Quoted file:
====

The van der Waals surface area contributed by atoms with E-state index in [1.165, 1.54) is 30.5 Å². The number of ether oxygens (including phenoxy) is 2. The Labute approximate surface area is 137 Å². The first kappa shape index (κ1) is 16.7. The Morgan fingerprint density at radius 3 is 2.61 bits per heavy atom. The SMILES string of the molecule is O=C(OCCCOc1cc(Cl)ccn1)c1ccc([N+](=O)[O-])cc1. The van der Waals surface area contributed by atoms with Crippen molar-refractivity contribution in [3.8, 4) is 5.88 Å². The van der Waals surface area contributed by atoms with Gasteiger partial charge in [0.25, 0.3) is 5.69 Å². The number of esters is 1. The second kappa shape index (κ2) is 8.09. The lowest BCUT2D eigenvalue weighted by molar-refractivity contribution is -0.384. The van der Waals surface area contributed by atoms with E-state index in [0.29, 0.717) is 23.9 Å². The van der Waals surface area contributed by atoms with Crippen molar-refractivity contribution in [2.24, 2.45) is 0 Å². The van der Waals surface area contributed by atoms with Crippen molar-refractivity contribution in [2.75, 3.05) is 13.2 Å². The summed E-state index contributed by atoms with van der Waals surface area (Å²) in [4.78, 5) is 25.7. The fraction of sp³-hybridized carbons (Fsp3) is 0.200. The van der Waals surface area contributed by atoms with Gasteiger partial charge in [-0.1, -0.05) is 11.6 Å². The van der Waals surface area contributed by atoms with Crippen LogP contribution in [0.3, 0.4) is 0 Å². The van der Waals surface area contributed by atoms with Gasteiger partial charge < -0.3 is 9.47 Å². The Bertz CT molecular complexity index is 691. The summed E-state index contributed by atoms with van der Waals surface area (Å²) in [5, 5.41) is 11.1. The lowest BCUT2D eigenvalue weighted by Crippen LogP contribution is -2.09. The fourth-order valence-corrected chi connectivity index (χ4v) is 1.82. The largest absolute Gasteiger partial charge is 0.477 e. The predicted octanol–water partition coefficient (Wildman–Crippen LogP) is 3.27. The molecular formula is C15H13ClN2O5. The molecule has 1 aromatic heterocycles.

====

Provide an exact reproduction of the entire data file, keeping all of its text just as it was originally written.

The van der Waals surface area contributed by atoms with E-state index in [1.165, 1.54) is 30.5 Å². The number of ether oxygens (including phenoxy) is 2. The Labute approximate surface area is 137 Å². The first kappa shape index (κ1) is 16.7. The Morgan fingerprint density at radius 3 is 2.61 bits per heavy atom. The SMILES string of the molecule is O=C(OCCCOc1cc(Cl)ccn1)c1ccc([N+](=O)[O-])cc1. The van der Waals surface area contributed by atoms with Crippen molar-refractivity contribution in [3.8, 4) is 5.88 Å². The van der Waals surface area contributed by atoms with Gasteiger partial charge in [0.25, 0.3) is 5.69 Å². The number of esters is 1. The second kappa shape index (κ2) is 8.09. The lowest BCUT2D eigenvalue weighted by molar-refractivity contribution is -0.384. The van der Waals surface area contributed by atoms with E-state index in [0.29, 0.717) is 23.9 Å². The van der Waals surface area contributed by atoms with Crippen molar-refractivity contribution in [2.24, 2.45) is 0 Å². The van der Waals surface area contributed by atoms with Crippen molar-refractivity contribution in [2.75, 3.05) is 13.2 Å². The summed E-state index contributed by atoms with van der Waals surface area (Å²) in [4.78, 5) is 25.7. The fraction of sp³-hybridized carbons (Fsp3) is 0.200. The van der Waals surface area contributed by atoms with Gasteiger partial charge in [-0.1, -0.05) is 11.6 Å². The van der Waals surface area contributed by atoms with Crippen LogP contribution in [0.3, 0.4) is 0 Å². The van der Waals surface area contributed by atoms with Gasteiger partial charge < -0.3 is 9.47 Å². The Bertz CT molecular complexity index is 691. The summed E-state index contributed by atoms with van der Waals surface area (Å²) in [5, 5.41) is 11.1. The lowest BCUT2D eigenvalue weighted by Crippen LogP contribution is -2.09. The fourth-order valence-corrected chi connectivity index (χ4v) is 1.82. The largest absolute Gasteiger partial charge is 0.477 e. The predicted octanol–water partition coefficient (Wildman–Crippen LogP) is 3.27. The molecular formula is C15H13ClN2O5. The molecule has 1 aromatic heterocycles.